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Students’ Social Interest and University Partnership with Local Indigenous People

According to Alfred Adler, people will have a meaningful life if they contribute to the realisation of an ideal cooperating community. The psychological process of “contributing” is captured in the Adlerian concept of “social interest.” This study investigates students’ social interest in university partnership with local indigenous people. The partnership between the University of Waikato and local tribes of Tainui is a particular concern of this study, with Kīngitanga Day as the specific phenomenon. Mixed methods–descriptive statistics and thematic analysis–were employed to investigate students’ social interest. Data collection was done in three phases. From data analysis, I found eight primary themes of students’ social interest, namely knowledgeability, significance to self, identification, awareness of community context, gradation of sympathetic concern, willingness, action, and reflection. How the findings relate to the literature on social interest and university-community partnership is discussed. A new model of applied social interest is developed. This thesis ends with elaboration on limitations and recommendations for future research.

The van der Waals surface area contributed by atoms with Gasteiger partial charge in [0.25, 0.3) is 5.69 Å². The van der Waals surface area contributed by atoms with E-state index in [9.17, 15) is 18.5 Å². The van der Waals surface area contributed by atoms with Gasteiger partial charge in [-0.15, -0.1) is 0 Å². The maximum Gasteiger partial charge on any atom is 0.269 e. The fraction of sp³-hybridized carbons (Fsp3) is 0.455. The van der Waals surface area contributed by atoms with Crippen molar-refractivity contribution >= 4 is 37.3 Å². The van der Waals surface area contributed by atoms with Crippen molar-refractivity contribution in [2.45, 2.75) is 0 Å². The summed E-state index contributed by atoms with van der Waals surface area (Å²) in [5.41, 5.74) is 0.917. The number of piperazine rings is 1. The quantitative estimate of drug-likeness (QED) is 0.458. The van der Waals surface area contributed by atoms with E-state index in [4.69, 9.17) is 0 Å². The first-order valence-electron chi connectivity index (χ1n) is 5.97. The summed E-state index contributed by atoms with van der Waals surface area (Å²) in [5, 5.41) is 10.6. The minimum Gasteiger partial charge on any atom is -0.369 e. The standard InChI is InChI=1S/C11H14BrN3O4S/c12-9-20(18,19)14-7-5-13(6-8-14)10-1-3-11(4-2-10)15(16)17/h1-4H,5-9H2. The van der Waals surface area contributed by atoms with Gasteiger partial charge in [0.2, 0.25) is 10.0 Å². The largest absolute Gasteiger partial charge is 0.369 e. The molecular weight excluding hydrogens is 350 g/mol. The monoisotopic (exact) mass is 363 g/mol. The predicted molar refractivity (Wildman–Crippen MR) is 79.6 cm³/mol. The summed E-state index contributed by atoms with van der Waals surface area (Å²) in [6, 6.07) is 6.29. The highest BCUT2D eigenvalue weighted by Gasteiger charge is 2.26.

Type of thesis
Theodorus, E. (2015). Students’ Social Interest and University Partnership with Local Indigenous People (Thesis, Master of Applied Psychology (MAppPsy)). University of Waikato, Hamilton, New Zealand. Retrieved from https://hdl.handle.net/10289/9897
University of Waikato
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